[Congressional Record Volume 158, Number 51 (Wednesday, March 28, 2012)]
[Extensions of Remarks]
[Pages E467-E468]

                          SECURITY ACT OF 2012


                       HON. ELEANOR HOLMES NORTON

                      of the district of columbia

                    in the house of representatives

                       Wednesday, March 28, 2012

  Ms. NORTON. Mr. Speaker, as the cherry blossom season begins, 
bringing thousands of Americans here, I rise to reintroduce the United 
States Commission on an Open Society with Security Act of 2012. The 
bill expresses an idea I began working on when the

[[Page E468]]

first signs of the closing of parts of our open society appeared after 
the Oklahoma City bombing, well before 9/11. This bill grows more 
urgent as an increasing variety of security measures proliferate 
throughout the country without any thought about the effects on common 
freedoms and ordinary public access, and without any guidance from the 
government or elsewhere. Take the example of government buildings. 
Federal building security has gotten so out of control that a tourist 
passing by a Federal building cannot even get in to use the restroom or 
enjoy the many restaurants located in areas otherwise devoid of such 
amenities. The security for Federal buildings has too long resided only 
in the hands of non-security experts, who do not take into account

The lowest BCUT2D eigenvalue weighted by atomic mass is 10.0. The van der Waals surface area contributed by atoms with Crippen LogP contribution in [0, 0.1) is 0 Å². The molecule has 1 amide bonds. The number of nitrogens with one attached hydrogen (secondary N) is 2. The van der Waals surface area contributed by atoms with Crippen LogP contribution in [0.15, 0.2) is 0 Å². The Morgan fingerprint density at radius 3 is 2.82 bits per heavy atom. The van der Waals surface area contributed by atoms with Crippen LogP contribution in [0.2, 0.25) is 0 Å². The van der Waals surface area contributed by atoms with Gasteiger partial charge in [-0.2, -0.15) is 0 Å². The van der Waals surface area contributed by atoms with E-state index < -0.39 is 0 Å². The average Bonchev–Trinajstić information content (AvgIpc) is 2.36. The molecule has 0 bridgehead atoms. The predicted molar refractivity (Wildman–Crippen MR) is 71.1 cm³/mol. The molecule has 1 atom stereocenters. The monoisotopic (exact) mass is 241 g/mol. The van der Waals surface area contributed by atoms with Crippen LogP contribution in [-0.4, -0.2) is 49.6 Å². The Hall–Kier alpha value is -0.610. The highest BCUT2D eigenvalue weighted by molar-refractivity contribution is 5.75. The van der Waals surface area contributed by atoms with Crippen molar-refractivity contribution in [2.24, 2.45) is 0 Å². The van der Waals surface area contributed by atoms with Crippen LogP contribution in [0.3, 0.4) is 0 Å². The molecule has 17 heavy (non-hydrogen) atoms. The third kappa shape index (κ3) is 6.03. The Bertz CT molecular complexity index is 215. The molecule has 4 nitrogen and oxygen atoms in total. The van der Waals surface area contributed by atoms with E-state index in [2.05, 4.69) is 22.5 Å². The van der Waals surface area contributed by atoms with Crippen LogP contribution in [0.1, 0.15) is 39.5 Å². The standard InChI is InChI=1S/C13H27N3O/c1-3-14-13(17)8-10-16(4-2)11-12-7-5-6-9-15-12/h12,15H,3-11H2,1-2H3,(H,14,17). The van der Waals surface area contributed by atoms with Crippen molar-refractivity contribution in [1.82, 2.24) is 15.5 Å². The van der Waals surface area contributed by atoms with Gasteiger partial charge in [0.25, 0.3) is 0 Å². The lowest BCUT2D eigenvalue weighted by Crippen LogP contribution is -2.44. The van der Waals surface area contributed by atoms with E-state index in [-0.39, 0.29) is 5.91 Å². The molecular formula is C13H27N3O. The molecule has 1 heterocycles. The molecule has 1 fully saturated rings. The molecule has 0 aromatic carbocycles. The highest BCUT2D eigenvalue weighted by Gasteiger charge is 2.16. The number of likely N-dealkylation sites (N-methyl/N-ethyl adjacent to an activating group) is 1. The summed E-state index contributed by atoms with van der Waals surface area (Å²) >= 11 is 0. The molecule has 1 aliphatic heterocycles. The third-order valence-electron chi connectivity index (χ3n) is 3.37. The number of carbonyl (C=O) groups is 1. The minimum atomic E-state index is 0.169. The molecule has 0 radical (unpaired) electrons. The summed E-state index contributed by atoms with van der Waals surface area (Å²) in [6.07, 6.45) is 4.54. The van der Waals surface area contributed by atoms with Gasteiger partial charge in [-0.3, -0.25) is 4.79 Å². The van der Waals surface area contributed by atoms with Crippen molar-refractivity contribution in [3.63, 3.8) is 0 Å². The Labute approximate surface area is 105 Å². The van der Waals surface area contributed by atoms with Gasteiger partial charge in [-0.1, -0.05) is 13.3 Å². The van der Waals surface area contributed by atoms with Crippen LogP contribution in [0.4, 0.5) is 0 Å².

actual threats and, as a result, spend lavish amounts of taxpayer 
dollars on needless security procedures. For example, several years 
ago, Government Accountability Office investigators carried bomb-making 
materials into 10 high-security Federal buildings and then assembled 
them in the bathrooms. This scandal shines a light on the failure to 
use risk-based assessments in the allocation of resources.
  The bill I reintroduce today would begin a systematic investigation 
that fully takes into account the importance of maintaining our 
democratic traditions while responding adequately to the real and 
substantial threat that terrorism poses. To accomplish its difficult 
mission, the bill authorizes a 21-member commission, with the President 
designating nine members and the House and Senate each designating six 
members, to investigate the balance of openness and security. The 
commission would be composed not only of military and security experts, 
but, for the first time, they would be at the same table with experts 
from such fields as business, architecture, technology, law, city 
planning, art, engineering, philosophy, history, sociology, and 
psychology. To date, questions of security most often have been left 
almost exclusively to security and military experts. They are 
indispensable participants, but these experts cannot alone resolve all 
the new and unprecedented issues raised by terrorism in an open 
society. In order to strike the security/access balance required by our 
democratic traditions, a diverse group of experts needs to be at the 
same table.
  For years, parts of our open society have gradually been closed down